The Danish biotech company Santaris Pharma has announced in a press release that it has commenced Phase I clinical trials of the world's first microRNA medicine to be tested in man.
Candidate drug SPC3649, the first of a new class of microRNA antagonists based on Santaris Pharma's proprietary 'Locked Nucleic Acid' technology, has been developed as a potential new treatment for Hepatitis C and will be tested in up to 48 healthy male volunteers.
“The mechanism of action of this drug represents a potential breakthrough in medical science," says Keith McCullagh, Santaris Pharma CEO, in the press release. "We are excited now to be able to evaluate the drug’s efficacy and safety in human subjects. If successful, such trials may lead to the development of a new approach to the treatment of Hepatitis C and more generally, contribute to the development of a major new class of therapeutic agents.”
For the uninitiated, microRNAs are molecules which control many biological processes in cells, and are also implicated in diseases such as cancer and viral infections. MicroRNA antagonists block the actions of microRNAs and can thus potentially halt the progress of disease. SPC3649 specifically blocks microRNA-122 in liver cells, preventing the Hepatitis C virus from multiplying.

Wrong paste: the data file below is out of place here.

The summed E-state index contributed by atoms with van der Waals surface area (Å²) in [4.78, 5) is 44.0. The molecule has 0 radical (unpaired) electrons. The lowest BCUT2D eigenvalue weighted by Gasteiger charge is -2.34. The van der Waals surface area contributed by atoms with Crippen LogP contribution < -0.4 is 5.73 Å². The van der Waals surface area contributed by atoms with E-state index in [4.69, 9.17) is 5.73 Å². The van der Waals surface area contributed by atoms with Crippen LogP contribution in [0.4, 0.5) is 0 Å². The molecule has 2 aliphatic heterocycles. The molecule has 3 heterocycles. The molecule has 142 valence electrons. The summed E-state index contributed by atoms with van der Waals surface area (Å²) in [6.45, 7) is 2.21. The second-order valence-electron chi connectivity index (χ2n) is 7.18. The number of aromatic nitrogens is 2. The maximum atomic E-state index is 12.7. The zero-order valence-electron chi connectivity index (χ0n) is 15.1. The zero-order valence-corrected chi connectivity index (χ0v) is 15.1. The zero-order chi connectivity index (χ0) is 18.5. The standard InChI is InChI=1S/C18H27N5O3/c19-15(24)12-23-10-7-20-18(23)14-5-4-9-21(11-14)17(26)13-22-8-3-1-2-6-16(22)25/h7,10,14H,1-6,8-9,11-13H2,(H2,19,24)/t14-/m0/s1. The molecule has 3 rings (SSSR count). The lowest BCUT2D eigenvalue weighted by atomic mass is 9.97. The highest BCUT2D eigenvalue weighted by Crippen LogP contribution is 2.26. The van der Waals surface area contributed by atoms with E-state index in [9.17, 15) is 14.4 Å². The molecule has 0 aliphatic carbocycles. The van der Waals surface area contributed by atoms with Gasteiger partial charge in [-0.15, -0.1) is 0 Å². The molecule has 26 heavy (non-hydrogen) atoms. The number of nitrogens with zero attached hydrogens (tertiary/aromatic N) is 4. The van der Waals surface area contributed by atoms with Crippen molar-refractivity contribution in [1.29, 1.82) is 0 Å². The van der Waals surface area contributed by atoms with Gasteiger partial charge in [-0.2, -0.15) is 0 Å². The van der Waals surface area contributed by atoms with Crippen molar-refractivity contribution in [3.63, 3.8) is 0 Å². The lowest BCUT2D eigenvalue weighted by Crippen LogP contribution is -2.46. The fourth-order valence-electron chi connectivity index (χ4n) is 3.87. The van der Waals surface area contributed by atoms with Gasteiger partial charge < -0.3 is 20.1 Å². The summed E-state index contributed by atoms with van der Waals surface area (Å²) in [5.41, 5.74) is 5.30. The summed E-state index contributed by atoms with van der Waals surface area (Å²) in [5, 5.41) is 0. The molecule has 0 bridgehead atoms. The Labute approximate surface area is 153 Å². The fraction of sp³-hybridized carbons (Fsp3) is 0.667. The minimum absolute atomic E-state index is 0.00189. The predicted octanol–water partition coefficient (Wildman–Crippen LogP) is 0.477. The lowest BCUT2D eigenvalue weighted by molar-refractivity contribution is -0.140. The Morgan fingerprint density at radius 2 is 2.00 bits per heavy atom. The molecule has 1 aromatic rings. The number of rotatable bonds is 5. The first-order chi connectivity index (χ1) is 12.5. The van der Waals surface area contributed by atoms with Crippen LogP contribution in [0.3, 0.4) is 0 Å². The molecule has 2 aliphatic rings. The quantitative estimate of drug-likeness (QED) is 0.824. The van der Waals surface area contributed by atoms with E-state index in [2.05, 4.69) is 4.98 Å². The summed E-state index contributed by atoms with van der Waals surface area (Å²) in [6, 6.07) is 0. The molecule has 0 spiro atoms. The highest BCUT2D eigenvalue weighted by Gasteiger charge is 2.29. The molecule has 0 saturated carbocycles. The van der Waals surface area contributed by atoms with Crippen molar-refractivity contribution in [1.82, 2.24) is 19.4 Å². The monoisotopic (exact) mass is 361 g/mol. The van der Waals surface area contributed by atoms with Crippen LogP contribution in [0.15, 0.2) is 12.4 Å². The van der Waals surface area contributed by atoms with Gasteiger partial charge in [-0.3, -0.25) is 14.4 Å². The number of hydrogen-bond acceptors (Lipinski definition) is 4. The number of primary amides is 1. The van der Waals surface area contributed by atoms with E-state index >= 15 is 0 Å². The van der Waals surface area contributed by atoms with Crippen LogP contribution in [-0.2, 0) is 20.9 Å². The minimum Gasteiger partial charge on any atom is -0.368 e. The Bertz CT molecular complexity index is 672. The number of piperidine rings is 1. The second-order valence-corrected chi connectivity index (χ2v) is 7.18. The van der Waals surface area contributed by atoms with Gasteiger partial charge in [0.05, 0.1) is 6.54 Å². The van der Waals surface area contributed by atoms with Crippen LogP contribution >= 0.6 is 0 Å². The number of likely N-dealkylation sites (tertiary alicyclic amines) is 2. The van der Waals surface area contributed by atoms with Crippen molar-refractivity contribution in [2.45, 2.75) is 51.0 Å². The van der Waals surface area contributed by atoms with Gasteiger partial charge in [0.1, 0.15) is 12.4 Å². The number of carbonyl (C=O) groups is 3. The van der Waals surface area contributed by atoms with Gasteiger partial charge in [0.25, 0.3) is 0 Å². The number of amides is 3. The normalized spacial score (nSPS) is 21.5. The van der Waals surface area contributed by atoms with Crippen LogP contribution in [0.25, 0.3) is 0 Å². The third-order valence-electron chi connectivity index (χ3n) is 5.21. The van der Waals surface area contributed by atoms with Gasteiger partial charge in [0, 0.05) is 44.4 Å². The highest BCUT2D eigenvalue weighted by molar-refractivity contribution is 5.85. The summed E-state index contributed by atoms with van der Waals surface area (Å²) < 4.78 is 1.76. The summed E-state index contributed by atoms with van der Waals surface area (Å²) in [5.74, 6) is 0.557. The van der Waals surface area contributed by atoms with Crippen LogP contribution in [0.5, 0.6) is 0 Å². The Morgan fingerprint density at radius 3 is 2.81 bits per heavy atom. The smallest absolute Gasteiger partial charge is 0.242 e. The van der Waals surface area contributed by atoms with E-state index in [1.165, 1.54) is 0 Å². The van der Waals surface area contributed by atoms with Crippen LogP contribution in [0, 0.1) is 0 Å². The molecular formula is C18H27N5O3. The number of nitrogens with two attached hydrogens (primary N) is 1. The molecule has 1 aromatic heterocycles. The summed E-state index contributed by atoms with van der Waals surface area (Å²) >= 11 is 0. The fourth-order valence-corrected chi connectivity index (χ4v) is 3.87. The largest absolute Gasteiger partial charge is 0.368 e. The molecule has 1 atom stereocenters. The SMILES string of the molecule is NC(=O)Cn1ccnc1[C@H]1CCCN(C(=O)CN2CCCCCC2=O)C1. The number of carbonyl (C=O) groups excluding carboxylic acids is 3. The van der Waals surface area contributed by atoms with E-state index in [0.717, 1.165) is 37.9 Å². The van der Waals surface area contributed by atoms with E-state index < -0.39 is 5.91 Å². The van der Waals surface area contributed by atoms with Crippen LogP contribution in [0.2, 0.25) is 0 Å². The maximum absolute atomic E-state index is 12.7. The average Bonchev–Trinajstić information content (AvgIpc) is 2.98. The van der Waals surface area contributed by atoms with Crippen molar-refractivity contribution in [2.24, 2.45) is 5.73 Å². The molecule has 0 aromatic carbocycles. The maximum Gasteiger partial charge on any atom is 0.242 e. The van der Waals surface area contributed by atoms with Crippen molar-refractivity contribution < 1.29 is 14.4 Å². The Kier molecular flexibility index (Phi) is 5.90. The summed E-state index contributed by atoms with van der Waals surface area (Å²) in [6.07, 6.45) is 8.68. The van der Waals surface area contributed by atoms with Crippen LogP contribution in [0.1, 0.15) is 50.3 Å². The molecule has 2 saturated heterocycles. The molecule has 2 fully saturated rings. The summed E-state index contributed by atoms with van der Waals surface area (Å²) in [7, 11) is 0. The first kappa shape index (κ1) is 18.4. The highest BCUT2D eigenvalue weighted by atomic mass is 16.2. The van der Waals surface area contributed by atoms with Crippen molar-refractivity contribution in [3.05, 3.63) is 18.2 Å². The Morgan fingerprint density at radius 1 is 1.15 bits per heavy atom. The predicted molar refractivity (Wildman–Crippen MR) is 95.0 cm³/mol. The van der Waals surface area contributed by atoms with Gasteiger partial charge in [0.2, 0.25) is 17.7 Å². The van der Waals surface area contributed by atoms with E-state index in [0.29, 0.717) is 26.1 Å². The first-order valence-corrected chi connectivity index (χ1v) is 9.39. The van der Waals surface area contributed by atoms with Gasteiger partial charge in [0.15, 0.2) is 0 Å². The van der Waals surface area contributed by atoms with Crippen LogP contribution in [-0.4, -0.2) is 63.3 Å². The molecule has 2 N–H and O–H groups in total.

Santaris Pharma completed a USD 30m financing round in December 2007, with Gilde Healthcare Partners from the Netherlands stepping in as a new investor. Immediately thereafter came news that Santaris Pharma had entered a global strategic alliance with pharma giant GlaxoSmithKline (GSK). Part of the deal gives GSK 'an option to a compound being developed by Santaris Pharma as a potential new therapy for Hepatitis C infection', we reported on this website last December.
Santaris Pharma was formed in 2003 and currently employs 85 people. The company has exclusive rights to LNA technology, which it is using to develop new classes of RNA medicines targeted against cancer and metabolic disorders. Santaris Pharma has a co-development partnership in the cancer treatment area with US company Enzon Pharmaceuticals.